Dallas Cowboys owner Jerry Jones was followed out of the New York hotel lobby by a crowd of reporters after Tuesday’s meeting ended. Jones declined to answer most questions posed to him regarding Snyder. When asked what the other owners thought of Snyder, Jones replied, “I haven’t spoken to them.”
Just outside the hotel, New England Patriots owner Robert Kraft answered similar questions as he waited his turn. “You’re going to have to ask them,” Kraft said of his co-owners’ opinion of Snyder.
Several owners told The Washington Post last month that they thought serious consideration could be given to trying to oust Snyder from the league’s ownership ranks, either by convincing him to sell his franchise or by voting to remove him. .
“He must sell,” said one of those owners at the time. “Some of us have to go up to him and tell him he has to sell.”
If Snyder couldn’t be persuaded to do so voluntarily, NFL rules would require a vote from owners to force him to sell.
“I think there will be movement,” the same owner said last month. “We need to get 24 votes.”
Asked on Tuesday if he thinks 24 owners will vote to remove Snyder, Irsay said: “I think there potentially will be. But we’ll see.
Irsay said he could anticipate a vote at the league’s annual meeting in March. Before that, there is a regularly scheduled owners meeting in December.
“I said it was under consideration, serious consideration,” Irsay said. “But I want to see the thorough investigation come before us and see exactly what is going on, including any financial irregularities. I don’t know if it exists. But that’s another element that we have to see.
The NFL launched White’s investigation after Tiffani Johnston, a former cheerleader and team marketing executive, told a congressional roundtable in February that Snyder harassed her during a team dinner, putting his hand on her thigh and urging her to his limo. Snyder denied the accusations, calling them “outright lies”.
In June, The Washington Post reported details of an employee’s claim that Snyder had sexually assaulted her during a flight in his private jet in April 2009. Later that year, the team reported agreed to pay $1.6 million to the employee, whom she fired, in a confidential settlement. . In a 2020 court filing, Snyder called the woman’s claims “baseless.”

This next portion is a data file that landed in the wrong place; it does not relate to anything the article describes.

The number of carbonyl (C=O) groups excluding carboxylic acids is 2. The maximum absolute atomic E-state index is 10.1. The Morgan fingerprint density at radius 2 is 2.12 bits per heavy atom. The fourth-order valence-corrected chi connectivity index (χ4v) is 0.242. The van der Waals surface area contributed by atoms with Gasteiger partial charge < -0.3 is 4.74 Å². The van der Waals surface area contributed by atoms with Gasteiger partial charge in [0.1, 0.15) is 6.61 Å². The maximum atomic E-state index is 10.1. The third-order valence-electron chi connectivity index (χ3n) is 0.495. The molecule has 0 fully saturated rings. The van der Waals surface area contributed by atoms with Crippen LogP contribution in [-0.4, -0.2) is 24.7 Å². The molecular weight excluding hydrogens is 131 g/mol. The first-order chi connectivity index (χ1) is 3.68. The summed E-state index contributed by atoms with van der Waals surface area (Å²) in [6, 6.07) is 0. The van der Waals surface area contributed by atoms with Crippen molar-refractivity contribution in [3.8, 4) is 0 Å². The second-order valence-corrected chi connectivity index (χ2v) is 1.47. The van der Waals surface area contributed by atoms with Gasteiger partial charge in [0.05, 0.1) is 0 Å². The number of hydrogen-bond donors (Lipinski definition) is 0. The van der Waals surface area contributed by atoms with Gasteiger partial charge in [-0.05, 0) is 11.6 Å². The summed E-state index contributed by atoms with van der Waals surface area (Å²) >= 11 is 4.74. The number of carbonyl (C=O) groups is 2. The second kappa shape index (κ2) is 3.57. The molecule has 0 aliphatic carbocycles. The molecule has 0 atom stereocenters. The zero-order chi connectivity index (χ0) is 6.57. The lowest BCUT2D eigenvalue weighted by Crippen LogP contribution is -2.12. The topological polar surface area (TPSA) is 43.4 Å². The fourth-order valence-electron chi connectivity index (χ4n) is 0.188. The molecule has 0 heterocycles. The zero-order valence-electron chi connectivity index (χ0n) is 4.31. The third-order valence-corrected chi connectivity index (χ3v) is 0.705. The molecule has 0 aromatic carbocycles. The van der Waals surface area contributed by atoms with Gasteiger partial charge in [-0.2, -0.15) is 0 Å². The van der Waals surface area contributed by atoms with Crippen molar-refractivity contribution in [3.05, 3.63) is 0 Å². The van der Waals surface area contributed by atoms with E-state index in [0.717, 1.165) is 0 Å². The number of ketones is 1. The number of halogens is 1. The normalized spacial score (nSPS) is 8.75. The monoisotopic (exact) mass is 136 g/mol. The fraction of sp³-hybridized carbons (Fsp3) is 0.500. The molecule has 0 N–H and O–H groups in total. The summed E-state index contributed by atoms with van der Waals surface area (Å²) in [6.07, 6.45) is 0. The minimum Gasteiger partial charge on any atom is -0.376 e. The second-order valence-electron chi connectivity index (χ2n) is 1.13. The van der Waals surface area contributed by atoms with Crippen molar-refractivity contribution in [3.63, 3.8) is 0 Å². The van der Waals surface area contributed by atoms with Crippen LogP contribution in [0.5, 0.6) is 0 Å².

“It’s an unfortunate situation,” Irsay said. “It hurts me. … I was taught by the founders of this league that you have to protect the game and protect who we are. That’s not what we’re about.
Irsay dismissed speculation in a report by ESPN that Snyder may have used private investigators to gather information about Goodell and the owners in an attempt to deter any attempts to take him down.
“I don’t know about that,” Irsay said. ” I do not care. You can investigate me until the cows come home. It’s not going to back me down, private investigators or anything. For me, I just ignored it. It’s irrelevant to me. I don’t know any of that. I only focus on the problem [of] what happened in Washington. And, to me, that is very concerning.
Snyder wrote in Tuesday’s letter to the owners that the ESPN report “contains false and malicious statements” about the team and his family. Snyder described the allegation that team president Jason Wright lacked the authority to make substantial changes within the organization as “particularly shameful”. He denied hiring private investigators to seek damaging information about the owners and Goodell.
“This is patently untrue and intended to erode the trust and goodwill among owners that I take very seriously,” Snyder wrote.
In April, the committee detailed allegations of financial impropriety by Snyder and the team in a letter to the Federal Trade Commission. Racine and Republican Virginia Attorney General Jason S. Miyares announced they would investigate. The team denied committing any financial irregularities.
Goodell said there was “no change” in Snyder’s ownership status. The league announced in July 2021, following an earlier investigation by attorney Beth Wilkinson, that the team had been fined $10 million and that Tanya Snyder, wife of Daniel Snyder and co-CEO of the franchise, would take control of the daily life of the team. operations for an indefinite period. His attorneys said last week that Daniel Snyder was “no longer subject to any NFL restrictions” related to his involvement in the day-to-day operations of the franchise.